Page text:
Sunday, February 27, 2011

What Do Bloggers Mean?

Sound familiar?  I've read plenty of blog reviews like this.  I haven't ached with loss yet, but I have recommended many books.

I recently wrote an unintentionally provocative piece about bloggers and bookstore affiliates. Is it conflict of interest?  Do bloggers compromise their standards when they sign up to sell books as Amazon or B&N affiliates ?  A blogger writes about a book. An image appears in the post, or in a sidebar on a blog, and if you click on the image you go right to Amazon, B&N, or another bookstore. Then if you buy the book, the blogger makes a little money. Bloggers visited my blog to say there was no conflict of interest.

Nobody but bloggers commented. 


Corporations use bloggers to make money. Of course, bloggers can use corporations, too.  According to one blogger, she makes pennies per book sold. According to another, she made about $200 a year.  These two directly dealt with the issue and made no bones about it.  I have to admit I do not sneer at $200 a year.  I probably spend $1,000 a year on books.   

Oh, it's tempting to sign up as an affiliate.

But if I want to sell books, for God's sake, I'll open an online co-op.  The internet HAS compromised bloggers' ethics.  It makes things too easy for us.  It gives us a template:  Suddenly we find ourselves filling in the Amazon Associate gadget on the Blogger draft page even if we have no intention of doing so.  Honestly, it appears right here. I never asked for this to appear on my page.   Blogger must have made a deal with Amazon.  So click, click!  When I had a blog on Wordpress, one day I went to my blog and found an ad for my city.  It appeared without my permission.  You can imagine how I felt.

Bloggers are not journalists.  Far from it. They're not worried about journalistic ethics.   Everybody is blogging, writing on Facebook, & Twitter:  businesses (so many businesses), writers (so many writers), PR people (so many PR people), publishers (so many publishers), book lovers (professional and amateur), and who is who is who...well, we don't know.  People have different motives for what they do.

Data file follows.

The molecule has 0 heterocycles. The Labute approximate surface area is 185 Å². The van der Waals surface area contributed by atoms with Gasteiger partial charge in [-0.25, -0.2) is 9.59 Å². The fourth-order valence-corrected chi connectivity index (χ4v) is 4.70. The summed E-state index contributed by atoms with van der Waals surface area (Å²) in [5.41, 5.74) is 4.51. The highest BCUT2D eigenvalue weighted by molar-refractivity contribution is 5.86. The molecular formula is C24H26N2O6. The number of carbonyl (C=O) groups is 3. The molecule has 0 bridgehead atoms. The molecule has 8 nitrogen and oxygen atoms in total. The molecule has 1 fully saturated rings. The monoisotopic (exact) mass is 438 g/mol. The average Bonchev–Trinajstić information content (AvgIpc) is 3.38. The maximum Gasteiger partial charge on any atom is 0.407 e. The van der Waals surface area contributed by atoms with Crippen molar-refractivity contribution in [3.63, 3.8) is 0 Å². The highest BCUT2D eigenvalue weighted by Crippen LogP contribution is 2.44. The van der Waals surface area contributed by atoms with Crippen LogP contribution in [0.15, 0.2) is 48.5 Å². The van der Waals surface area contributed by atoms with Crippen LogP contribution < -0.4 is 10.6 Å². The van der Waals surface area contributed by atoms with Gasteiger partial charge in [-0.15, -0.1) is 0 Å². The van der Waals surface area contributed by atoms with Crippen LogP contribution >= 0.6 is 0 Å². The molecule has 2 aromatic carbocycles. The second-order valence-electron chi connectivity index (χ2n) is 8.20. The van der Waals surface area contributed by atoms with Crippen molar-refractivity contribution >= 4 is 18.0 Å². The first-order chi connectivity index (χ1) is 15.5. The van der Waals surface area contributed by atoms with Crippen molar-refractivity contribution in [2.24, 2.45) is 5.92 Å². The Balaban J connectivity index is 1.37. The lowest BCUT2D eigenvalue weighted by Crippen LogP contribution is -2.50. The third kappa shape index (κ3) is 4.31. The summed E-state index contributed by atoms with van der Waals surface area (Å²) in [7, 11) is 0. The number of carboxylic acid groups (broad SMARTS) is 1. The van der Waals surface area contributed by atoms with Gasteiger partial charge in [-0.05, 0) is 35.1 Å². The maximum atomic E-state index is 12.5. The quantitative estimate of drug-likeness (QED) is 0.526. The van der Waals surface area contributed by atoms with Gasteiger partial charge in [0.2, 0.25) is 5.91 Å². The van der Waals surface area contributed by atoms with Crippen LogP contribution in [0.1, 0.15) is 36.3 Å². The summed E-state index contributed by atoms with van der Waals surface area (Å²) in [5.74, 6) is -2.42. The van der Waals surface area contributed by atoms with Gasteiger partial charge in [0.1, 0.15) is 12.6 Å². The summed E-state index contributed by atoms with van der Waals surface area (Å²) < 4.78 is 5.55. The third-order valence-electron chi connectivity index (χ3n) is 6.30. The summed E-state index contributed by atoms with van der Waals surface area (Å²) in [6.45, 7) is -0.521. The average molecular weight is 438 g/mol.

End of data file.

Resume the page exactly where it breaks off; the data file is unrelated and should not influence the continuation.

So here are Four Three Precepts for PR Forewarnings:

1.  If a blogger lists books received from a publisher and thanks the publisher, why?  Reviewers are under no obligation to a publisher.  They are doing the favor, not vice versa, and might as well sort out the books first and review the good ones or bad ones.  My husband and I think some of these people are naive and are "bragging." Some may be quite cynical.

2.  If a blogger constantly thanks a publisher for sending a book and then gushes about it, it is a heads-up.  I'M JUST SAYING...

3.  My note of sympathy:  It IS difficult NOT to feel obligated to publicists who send you free books.  If a publicist seeks you out when you are not a professional reviewer, you feel good.  But after awhile it gets old.  You look at the packages with dismay if the books are not your kind of thing.  It isn't necessary to say, Look, I got a free book, and then to say you like it if you don't. It's heart-rending to stay silent, but sometimes you must. The publishers will keep sending them to you anyway because they appreciate your "selling" the books you like. 
4.  Why DOESN'T Persephone Books make bloggers affiliates?... [I deleted most of this paragraph to pacify the crazies.]